Problems With My Company Truck

Topic 6941 | Page 1

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Christopher M.'s Comment
member avatar

Okay, I'm a brand new driver, just picked up my first truck and my first load. This is a question for veteran drivers out there.

Just got my company truck a 2013 right out of the gate but clearly the last driver who had it really couldn't drive it well, didn't maintain it well or had the same problems with our break down call center I now am. My engine is making REALLY LOUD NOISES. I called it in and they sent out a dummy who said it could be a pully, could be the ac. He has no idea. No fix to the problem. I also informed the company that there's a bent tandom rim and the tire keeps running low. The mud flaps on the tractor, left is torn right is missing. The trailer one rear marker lamp is out and one front marker lamp is broken and taped together while a 3rd is hanging off. At ideal I loss oil pressure, truck stops and the tack just drops. I checked the oil and its full. The tractor is also due for p m. Can't get to a terminal right now but the company will not allow me to take it any where to handle any of these problems. Need this job and don't want to quit, but also don't need DOT to pull me in for an inspection I know I will fail. Almost happened today in Texas lucky for me they flaged me threw, before they heard my engine noise as I drove out of there! Almost forgot one thing, right fuel tank was dented when I picked up the truck and after I filled it up today I noticed sepage from the fuel cap down the side of the tank! Should I maybe call our safety director since service will not help me out with all this?

Terminal:

A facility where trucking companies operate out of, or their "home base" if you will. A lot of major companies have multiple terminals around the country which usually consist of the main office building, a drop lot for trailers, and sometimes a repair shop and wash facilities.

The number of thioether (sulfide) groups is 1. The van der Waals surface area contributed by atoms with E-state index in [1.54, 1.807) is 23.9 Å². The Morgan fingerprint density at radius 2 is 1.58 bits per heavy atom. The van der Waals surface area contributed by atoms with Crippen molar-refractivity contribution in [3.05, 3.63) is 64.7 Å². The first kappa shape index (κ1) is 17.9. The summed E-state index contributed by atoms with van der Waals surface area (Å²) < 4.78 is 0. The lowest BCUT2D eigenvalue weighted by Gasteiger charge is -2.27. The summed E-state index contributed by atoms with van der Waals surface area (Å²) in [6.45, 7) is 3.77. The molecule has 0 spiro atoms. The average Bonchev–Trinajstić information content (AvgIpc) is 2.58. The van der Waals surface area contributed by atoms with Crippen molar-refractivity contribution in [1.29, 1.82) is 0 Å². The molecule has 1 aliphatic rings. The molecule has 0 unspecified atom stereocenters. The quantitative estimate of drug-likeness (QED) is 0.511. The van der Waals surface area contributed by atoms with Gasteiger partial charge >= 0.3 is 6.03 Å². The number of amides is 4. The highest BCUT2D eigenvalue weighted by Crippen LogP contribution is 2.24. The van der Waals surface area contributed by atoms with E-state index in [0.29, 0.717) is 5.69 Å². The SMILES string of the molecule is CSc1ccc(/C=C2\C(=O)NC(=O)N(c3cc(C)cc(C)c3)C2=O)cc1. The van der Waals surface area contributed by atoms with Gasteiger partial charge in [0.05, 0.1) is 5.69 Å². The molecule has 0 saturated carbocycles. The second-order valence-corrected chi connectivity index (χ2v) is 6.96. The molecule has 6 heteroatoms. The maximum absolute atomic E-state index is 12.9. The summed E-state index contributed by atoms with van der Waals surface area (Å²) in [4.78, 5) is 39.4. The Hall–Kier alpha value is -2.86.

DOT:

Department Of Transportation

A department of the federal executive branch responsible for the national highways and for railroad and airline safety. It also manages Amtrak, the national railroad system, and the Coast Guard.

State and Federal DOT Officers are responsible for commercial vehicle enforcement. "The truck police" you could call them.

Tim S.'s Comment
member avatar

Okay, I'm a brand new driver, just picked up my first truck and my first load. This is a question for veteran drivers out there.

Just got my company truck a 2013 right out of the gate but clearly the last driver who had it really couldn't drive it well, didn't maintain it well or had the same problems with our break down call center I now am. My engine is making REALLY LOUD NOISES. I called it in and they sent out a dummy who said it could be a pully, could be the ac. He has no idea. No fix to the problem. I also informed the company that there's a bent tandom rim and the tire keeps running low. The mud flaps on the tractor, left is torn right is missing. The trailer one rear marker lamp is out and one front marker lamp is broken and taped together while a 3rd is hanging off. At ideal I loss oil pressure, truck stops and the tack just drops. I checked the oil and its full. The tractor is also due for p m. Can't get to a terminal right now but the company will not allow me to take it any where to handle any of these problems. Need this job and don't want to quit, but also don't need DOT to pull me in for an inspection I know I will fail. Almost happened today in Texas lucky for me they flaged me threw, before they heard my engine noise as I drove out of there! Almost forgot one thing, right fuel tank was dented when I picked up the truck and after I filled it up today I noticed sepage from the fuel cap down the side of the tank! Should I maybe call our safety director since service will not help me out with all this?